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Please pass the scrolls—I mean the rolls.

A triclinium is a Roman dining room named for its three couches. Each couch accommodates three diners who use the throw pillows to recline on their left side. The surface of each couch tilts about 10 degrees away from the table in the center. The fourth side is left free, without a couch, to allow for serving.

In THE DEADLIEST LIE, Miriam prepares the triclinium for Shabbat dinner every Friday night. She tells us how:

Positioning the room’s three purple dining couches in an arc facing the courtyard, I center them around a low ivory table, its legs carved in the figure of a squatting griffin. Then, measuring the distances with my forearm to get the symmetry just right, I flank each couch with a pair of enameled ebony lamp stands.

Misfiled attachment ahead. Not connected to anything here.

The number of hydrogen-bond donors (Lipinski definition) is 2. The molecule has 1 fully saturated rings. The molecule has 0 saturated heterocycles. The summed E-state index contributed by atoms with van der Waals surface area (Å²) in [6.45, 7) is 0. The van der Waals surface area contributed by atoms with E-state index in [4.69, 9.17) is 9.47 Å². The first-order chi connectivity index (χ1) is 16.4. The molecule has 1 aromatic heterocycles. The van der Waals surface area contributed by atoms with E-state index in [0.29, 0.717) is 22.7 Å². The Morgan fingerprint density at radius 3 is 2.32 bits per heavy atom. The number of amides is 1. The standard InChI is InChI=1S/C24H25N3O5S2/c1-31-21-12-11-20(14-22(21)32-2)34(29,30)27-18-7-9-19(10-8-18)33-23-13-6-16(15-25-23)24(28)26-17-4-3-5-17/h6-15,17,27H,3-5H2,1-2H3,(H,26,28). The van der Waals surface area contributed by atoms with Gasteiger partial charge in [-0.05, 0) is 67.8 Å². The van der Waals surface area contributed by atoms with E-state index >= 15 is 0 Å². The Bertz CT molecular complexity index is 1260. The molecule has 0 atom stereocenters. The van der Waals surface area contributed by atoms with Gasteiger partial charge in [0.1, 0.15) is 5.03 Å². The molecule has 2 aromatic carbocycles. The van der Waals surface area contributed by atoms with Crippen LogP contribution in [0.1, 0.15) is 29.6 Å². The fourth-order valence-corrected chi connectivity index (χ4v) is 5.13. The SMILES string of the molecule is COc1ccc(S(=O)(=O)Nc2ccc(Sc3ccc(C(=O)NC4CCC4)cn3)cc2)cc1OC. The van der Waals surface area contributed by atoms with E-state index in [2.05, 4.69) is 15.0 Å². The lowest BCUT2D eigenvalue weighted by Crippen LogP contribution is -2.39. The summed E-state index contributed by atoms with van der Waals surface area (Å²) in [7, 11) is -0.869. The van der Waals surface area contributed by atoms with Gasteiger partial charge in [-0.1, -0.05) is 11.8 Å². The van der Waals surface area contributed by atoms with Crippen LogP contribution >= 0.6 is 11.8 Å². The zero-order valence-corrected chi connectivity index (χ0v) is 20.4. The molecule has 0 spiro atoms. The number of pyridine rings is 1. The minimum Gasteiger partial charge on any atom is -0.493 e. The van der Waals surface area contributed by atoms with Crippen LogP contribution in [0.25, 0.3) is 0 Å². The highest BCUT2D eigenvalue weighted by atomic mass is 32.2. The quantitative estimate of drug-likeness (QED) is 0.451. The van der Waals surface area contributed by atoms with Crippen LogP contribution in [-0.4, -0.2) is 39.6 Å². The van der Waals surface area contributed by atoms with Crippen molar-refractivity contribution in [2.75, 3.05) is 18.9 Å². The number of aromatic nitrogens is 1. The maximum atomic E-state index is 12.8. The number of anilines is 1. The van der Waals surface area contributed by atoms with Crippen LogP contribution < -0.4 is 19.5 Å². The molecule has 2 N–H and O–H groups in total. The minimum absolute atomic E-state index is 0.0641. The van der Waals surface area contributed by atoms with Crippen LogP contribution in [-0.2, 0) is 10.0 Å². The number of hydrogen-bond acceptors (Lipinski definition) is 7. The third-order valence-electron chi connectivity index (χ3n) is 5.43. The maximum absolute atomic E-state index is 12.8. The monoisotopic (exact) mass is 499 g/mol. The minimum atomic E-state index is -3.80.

In Miriam’s home, as in the picture here, the fourth side of the triclinium faces the courtyard. She tells us what her family’s guests would see:

Frescoed streaks of purple tint the triclinium’s ceiling and western wall to suggest the cooling fingers of dusk and match the color of the opium poppies along the perimeter of the courtyard. Their beds along the street are framed by a lattice fence and beyond the fence by a thicket of thistle and acacia.

A pleasant description you say? Watch out! You’ve just gotten the first clue to how the scrolls were stolen from her home that Shabbat evening. Want more clues?

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